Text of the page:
Turkey on the Eastern Horizonby ExperiencePlus! - Tuesday, July 27, 2010
Turkey on the Eastern Horizon
(A reflective essay by Rick Price, Ph.D., owner of ExperiencePlus!.)
Rick will accompany our new Cycling the Turquoise Coast of Turkey in May. Read about his previous travels in Turkey and why he is excited to go back.)
Somewhere I have a small notebook with an inventory of how many times I’ve crossed the Atlantic Ocean. I haven’t seen that notebook for about a decade and by now I’ve lost track of my transatlantic crossings (it must be something on the order of ninety times). My first two crossings are memorable, though, and I’ll never forget them. The first was by student ship from New York City to Rotterdam in 1966 and the second, my first transatlantic flight, was in January 1968.
I was on my way to Teheran, Iran for a study abroad program. That flight took me from Portland, Oregon to New York, on to Frankfurt, Beirut, and right into the middle of a snow storm that had swept across the Anatolian Plateau of Turkey and the Plateau of Iran. Our flight was to go straight from Beirut to Teheran but the weather forced us to divert to Ankara, the capital of Turkey.
This experience taught me to think about the world in terms of physiographic regions, not just nation-states. All of a sudden these two plateaus loomed large for me. I learned that Iran is not just modern Persia but a high plateau subject to extreme winter weather, very hot summers, and nasty wind blown sandstorms in spring or fall (President Carter learned this lesson while trying to rescue our embassy hostages in the spring of 1980; the rescue attempt was foiled by sandstorms in central Iran). And Anatolia is not just an historic region appended to Asia but another high plateau that, in winter, can be as bleak and cold as North Dakota. My education as a geographer had begun.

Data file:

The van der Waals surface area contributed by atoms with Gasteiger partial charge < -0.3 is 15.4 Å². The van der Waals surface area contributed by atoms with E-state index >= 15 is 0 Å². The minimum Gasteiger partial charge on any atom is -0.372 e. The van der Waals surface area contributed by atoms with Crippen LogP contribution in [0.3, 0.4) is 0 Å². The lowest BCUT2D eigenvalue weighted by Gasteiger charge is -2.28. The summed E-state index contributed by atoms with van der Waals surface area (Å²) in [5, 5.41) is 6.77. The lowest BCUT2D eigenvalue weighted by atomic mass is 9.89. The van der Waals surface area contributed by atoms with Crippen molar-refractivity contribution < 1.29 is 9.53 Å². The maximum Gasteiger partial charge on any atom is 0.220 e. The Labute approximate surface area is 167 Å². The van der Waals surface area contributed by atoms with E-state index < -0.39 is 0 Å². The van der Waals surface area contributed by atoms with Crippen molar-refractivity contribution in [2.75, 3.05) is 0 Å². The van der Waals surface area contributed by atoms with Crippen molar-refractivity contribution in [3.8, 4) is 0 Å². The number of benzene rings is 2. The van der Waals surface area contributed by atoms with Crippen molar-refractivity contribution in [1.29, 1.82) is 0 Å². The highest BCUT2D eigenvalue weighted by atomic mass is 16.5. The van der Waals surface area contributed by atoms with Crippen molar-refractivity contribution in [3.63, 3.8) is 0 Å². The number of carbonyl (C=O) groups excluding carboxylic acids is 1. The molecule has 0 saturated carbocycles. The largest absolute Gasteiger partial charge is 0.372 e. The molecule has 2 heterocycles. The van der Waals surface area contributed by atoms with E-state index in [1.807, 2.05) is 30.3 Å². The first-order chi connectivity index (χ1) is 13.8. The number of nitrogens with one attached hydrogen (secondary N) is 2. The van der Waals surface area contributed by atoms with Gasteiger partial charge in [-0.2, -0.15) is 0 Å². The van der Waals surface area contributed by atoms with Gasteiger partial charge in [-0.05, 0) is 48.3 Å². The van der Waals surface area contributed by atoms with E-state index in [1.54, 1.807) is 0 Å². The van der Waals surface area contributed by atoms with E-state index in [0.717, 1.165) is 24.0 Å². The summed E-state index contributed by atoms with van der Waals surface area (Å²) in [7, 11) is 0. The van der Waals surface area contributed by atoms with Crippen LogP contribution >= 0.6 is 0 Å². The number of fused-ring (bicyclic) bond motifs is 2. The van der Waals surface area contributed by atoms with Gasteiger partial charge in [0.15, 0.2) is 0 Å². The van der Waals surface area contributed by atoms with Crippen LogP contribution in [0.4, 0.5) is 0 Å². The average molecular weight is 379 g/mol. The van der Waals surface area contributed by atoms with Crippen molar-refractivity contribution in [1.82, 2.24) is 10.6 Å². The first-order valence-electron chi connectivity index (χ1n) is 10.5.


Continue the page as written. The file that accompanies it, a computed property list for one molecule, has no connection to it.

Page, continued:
We spent twenty-four hours in Ankara as guests of Pan American Airlines. I ate real goat cheese for the first time in my life and fresh, hot, unleavened bread that melted in my mouth. Outside, Ankara was as bleak and cold as the town in northeastern Turkey that Nobel prize-winner Orhan Pamuk described decades later in his book, Snow. Though I had spent the summer of 1966 in Germany as an exchange student, this trip was really the beginning of my discovery of the world.
The Iranian stay is a story for another time but three of us on that study abroad program found that we could trade in the Teheran to Frankfurt portion of our return airline ticket and get a $200 rebate. We also found that we could buy a pretty nice Persian carpet with $200. So we did just that and on May 12, 1968 three vagabonds with three five by six and a half foot carpets set out to hitchhike across Iran and Turkey to Greece.